The invention will be more readily understood from a reading of the following specification and by reference to the accompanying drawing forming a part thereof, wherein an example of the invention is shown and wherein:

FIG. 1 is a perspective view illustrating a garment hanger wherein a braided cover is constructed in accordance with the present invention,

FIG. 2 is a partial side elevational view of a garment hanger having a cover constructed in accordance with the present invention,

FIG. 3 is a elevational view of a suspension hook portion of a garment hanger illustrating the initial step in constructing a braided cover in accordance with the present invention,

FIG. 4 is a elevational view of a suspension hook portion of a garment hanger illustrating the initial braiding loop which is formed to begin the construction of a braided cover in accordance with the present invention,

FIG. 5 is a cut-away top plan view of a garment hanger having a braided cover constructed in accordance with the present invention wherein the right hand strand of fabric is braided,

FIG. 6 is a fragmented top plan view of a garment hanger having a braided cover constructed in accordance with the present invention wherein the left hand fabric strand is braided, and

FIG. 7 is a partial side elevational view illustrating a garment hanger having a braided cover constructed in accordance with the present invention wherein the construction of the braid is completed.

DESCRIPTION OF A PREFERRED EMBODIMENT

The drawing illustrates a garment hanger comprising a horizontal cross bar 10 and a pair of upwardly converging shoulder bars 12 and 14 integral with the opposing ends of the cross bar 10 providing a pair of garment supporting shoulders which terminate in a Y-shaped neck junction 16. An end of one of the shoulder bars extends upwardly to form a suspension hook having a shank portion 18 and a substantially U-shaped hook portion 20. A braided cover 22 formed from a semi-elastic, mesh nylon twill fabric such as calico or gingham is constructed over the hanger bar portion 10, 12, 14 and the suspension hook 20. The semi-elastic properties and mesh pattern of the nylon twill fabric are similar to that of conventional nylon hosiery. The advantageous loop construction of the braid which is utilized to construct the cover combined with the semi-elastic properties of the nylon fabric provide a tight cover construction over the hanger bar portions having a substantially flat surface for supporting garments thereover while reducing the tendency of the garments to slip and crease on the garment hanger.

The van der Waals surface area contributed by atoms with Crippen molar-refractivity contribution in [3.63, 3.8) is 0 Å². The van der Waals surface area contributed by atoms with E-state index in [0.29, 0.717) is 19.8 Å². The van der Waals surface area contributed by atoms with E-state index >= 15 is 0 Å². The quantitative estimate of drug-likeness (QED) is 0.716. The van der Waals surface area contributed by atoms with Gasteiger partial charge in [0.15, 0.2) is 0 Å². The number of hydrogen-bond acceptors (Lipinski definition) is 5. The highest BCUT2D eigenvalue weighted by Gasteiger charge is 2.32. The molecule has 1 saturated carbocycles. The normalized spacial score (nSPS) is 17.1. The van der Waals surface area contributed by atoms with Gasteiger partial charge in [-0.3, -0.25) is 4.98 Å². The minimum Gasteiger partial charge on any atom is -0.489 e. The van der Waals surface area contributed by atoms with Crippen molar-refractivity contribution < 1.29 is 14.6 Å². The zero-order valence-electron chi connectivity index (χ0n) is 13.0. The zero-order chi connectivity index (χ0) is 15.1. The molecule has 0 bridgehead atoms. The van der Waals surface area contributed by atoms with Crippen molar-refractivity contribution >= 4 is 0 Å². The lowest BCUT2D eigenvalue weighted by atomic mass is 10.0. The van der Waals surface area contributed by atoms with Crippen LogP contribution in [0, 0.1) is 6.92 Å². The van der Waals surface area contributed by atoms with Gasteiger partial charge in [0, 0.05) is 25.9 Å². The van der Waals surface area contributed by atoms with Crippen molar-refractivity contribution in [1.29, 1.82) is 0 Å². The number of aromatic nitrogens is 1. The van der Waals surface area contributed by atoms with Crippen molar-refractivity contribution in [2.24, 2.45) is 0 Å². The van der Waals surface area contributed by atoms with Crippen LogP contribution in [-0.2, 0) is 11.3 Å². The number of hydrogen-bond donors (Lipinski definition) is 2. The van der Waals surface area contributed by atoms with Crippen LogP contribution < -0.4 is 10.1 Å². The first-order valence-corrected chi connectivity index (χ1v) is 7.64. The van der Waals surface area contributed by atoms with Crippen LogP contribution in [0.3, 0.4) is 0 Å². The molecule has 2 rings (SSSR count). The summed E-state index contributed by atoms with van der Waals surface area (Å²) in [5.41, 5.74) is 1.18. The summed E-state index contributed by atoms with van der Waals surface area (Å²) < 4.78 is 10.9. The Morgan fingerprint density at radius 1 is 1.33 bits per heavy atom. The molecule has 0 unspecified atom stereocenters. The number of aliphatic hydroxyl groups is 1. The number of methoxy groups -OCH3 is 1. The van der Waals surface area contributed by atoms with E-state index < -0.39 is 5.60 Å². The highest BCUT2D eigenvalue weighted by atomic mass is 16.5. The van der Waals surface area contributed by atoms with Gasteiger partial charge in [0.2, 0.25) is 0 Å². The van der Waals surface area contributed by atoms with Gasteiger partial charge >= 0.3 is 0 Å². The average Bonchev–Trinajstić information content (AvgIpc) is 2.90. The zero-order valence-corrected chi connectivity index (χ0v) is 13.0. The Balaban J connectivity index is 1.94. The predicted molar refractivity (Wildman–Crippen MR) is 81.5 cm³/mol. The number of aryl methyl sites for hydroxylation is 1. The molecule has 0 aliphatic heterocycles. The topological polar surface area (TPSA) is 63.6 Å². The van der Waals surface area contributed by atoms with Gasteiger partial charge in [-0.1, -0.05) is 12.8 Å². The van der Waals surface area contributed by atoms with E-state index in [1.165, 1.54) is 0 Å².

Approximately ten yards of yarn twill fabric having a width of approximately 11/2 inches is utilized to construct the cover 22. However, a narrower strip of fabric may be advantageously utilized by using a double length of fabric such as 20 yards and folding the length in half to provide a double strand which has been braided instead of a single strand. In any instance, however, the width of the strip is folded upon itself to form a double thickness of fabric to provide more strength and stretchability to the fabric strands as they are pulled through the loops to form a tight cover construction.

Initially, with the material folded in half widthwise, the tip 24 of the hook portion 20 is placed in the center of the fabric strip both lengthwise and widthwise to define a left hand strand of fabric 26 on one side of the tip 24 and a right hand strand of fabric 28 on the other side of the tip. With the left thumb and forefinger firmly holding the fabric on the tip 24 the right hand or first strand of fabric 28 is brought under the hanger bar and over the bar through the loop thus formed and pulled tightly to form the initial loop about the hanger tip. Now holding the tip of the hanger firmly with the right hand to maintain the fabric on the tip, the left hand or second strand of fabric 26 is brought under the hanger then over and through the loop thus formed and pulled tightly to form the second loop or braid. With the initial braid formed over and covering the tip 24 of the hanger, the tendency of the cover to slide over the tip and the hook is reduced. The remaining hanger bar portions may be braided by repeating the following two steps. First, working the right hand or first strand of fabric 28 under then over the hanger bar and then pulling the strand tightly through the loop thus formed, as best shown in FIG. 5 and second, working the left hand or second fabric strand 26 under then over the hanger bar and then pulling the strand tightly through the loop thus formed, as best shown in FIG. 6.